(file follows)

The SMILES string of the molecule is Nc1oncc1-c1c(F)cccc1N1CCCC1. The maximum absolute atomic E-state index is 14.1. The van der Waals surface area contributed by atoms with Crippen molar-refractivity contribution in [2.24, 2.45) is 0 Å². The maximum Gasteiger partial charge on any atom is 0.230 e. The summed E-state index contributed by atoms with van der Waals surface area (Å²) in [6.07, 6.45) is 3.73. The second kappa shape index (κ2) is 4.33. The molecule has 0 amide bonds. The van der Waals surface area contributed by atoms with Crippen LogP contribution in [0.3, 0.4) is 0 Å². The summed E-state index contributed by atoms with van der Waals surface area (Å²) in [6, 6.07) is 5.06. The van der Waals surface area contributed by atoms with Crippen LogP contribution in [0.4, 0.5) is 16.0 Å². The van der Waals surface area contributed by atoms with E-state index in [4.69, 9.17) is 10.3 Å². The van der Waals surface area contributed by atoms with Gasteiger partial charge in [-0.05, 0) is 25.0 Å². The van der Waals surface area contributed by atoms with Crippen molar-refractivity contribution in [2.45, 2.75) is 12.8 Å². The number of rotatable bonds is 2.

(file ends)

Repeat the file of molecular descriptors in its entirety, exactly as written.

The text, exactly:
The SMILES string of the molecule is Nc1oncc1-c1c(F)cccc1N1CCCC1. The maximum absolute atomic E-state index is 14.1. The van der Waals surface area contributed by atoms with Crippen molar-refractivity contribution in [2.24, 2.45) is 0 Å². The maximum Gasteiger partial charge on any atom is 0.230 e. The summed E-state index contributed by atoms with van der Waals surface area (Å²) in [6.07, 6.45) is 3.73. The second kappa shape index (κ2) is 4.33. The molecule has 0 amide bonds. The van der Waals surface area contributed by atoms with Crippen LogP contribution in [0.3, 0.4) is 0 Å². The summed E-state index contributed by atoms with van der Waals surface area (Å²) in [6, 6.07) is 5.06. The van der Waals surface area contributed by atoms with Crippen LogP contribution in [0.4, 0.5) is 16.0 Å². The van der Waals surface area contributed by atoms with E-state index in [4.69, 9.17) is 10.3 Å². The van der Waals surface area contributed by atoms with Gasteiger partial charge in [-0.05, 0) is 25.0 Å². The van der Waals surface area contributed by atoms with Crippen molar-refractivity contribution in [2.45, 2.75) is 12.8 Å². The number of rotatable bonds is 2.